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Commonplace Book

More death (and love)

And while we’re on the theme of death and the Great War, here’s Joanna Cannan in High Table:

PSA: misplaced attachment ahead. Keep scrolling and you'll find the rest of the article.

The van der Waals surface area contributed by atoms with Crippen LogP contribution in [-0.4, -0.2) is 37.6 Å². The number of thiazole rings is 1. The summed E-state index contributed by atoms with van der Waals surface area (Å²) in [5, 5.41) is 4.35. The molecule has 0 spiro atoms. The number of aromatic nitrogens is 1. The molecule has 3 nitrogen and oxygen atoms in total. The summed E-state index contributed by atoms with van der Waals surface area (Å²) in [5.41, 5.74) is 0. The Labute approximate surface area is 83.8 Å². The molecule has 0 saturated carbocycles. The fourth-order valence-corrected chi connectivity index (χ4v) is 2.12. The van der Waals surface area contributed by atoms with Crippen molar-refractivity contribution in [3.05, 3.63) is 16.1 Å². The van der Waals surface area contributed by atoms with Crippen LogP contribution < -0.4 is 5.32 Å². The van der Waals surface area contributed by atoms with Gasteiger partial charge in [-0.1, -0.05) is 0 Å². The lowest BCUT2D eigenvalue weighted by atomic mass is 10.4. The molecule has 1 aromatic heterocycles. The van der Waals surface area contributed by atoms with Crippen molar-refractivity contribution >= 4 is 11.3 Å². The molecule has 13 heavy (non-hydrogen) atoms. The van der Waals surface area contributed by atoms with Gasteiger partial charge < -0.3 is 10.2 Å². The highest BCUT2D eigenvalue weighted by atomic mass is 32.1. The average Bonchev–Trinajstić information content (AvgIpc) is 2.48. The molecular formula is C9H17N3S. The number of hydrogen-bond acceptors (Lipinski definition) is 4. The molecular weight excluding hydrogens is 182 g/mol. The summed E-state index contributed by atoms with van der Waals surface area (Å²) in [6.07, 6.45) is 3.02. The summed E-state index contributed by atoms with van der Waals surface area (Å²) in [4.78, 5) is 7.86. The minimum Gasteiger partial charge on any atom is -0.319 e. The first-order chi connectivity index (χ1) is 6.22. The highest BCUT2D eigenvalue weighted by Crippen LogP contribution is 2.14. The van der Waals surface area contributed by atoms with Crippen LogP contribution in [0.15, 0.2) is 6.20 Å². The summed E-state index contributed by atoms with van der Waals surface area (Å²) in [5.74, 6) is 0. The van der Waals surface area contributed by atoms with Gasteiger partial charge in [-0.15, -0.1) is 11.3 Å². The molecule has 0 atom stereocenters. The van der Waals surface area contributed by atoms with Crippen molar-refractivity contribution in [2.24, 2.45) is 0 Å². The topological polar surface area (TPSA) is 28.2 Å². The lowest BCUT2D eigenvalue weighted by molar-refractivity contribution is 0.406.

Look on, Cynic, your dozen years, to the time when such words as these will be explained away as wartime hysteria, when such a marriage as is planned now, in this brief, pink-and-white haven, will be dissolved on the cold grounds of incompatibility – we didn’t realise what we were doing – it was a mad wartime affair. Yet can you be sure that these children of calamity, with their music and their dancing and their Cliquot and their loving, and death not screened and unlikely behind his wreathes and crosses but as everyday a thing as going out and shutting the door, did not see clearer then than now, when the curtain has rung down on their melodrama and risen on a comedy in which they never thought to play? ‘Nothing can take our love from us,’ said Lennie, and aimed his remark at honest and rude death, no need to think of time or change or satiety in those straightforward days.

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